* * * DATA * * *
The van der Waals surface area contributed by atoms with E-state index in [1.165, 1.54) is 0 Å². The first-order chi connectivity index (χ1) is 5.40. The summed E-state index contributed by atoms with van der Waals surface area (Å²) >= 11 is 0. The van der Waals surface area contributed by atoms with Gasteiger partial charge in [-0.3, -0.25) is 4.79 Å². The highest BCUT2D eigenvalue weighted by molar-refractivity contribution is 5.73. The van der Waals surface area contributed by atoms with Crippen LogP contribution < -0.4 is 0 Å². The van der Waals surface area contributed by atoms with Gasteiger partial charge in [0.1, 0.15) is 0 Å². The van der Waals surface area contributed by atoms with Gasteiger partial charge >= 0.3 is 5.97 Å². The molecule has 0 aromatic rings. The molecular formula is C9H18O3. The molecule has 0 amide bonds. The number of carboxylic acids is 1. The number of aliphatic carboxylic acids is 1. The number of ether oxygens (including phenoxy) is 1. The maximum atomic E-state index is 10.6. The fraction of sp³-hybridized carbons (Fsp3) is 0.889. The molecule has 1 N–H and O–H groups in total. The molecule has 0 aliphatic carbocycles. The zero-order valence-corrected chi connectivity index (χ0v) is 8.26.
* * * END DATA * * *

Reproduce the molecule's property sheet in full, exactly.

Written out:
The van der Waals surface area contributed by atoms with E-state index in [1.165, 1.54) is 0 Å². The first-order chi connectivity index (χ1) is 5.40. The summed E-state index contributed by atoms with van der Waals surface area (Å²) >= 11 is 0. The van der Waals surface area contributed by atoms with Gasteiger partial charge in [-0.3, -0.25) is 4.79 Å². The highest BCUT2D eigenvalue weighted by molar-refractivity contribution is 5.73. The van der Waals surface area contributed by atoms with Crippen LogP contribution < -0.4 is 0 Å². The van der Waals surface area contributed by atoms with Gasteiger partial charge in [0.1, 0.15) is 0 Å². The van der Waals surface area contributed by atoms with Gasteiger partial charge >= 0.3 is 5.97 Å². The molecule has 0 aromatic rings. The molecular formula is C9H18O3. The molecule has 0 amide bonds. The number of carboxylic acids is 1. The number of aliphatic carboxylic acids is 1. The number of ether oxygens (including phenoxy) is 1. The maximum atomic E-state index is 10.6. The fraction of sp³-hybridized carbons (Fsp3) is 0.889. The molecule has 1 N–H and O–H groups in total. The molecule has 0 aliphatic carbocycles. The zero-order valence-corrected chi connectivity index (χ0v) is 8.26.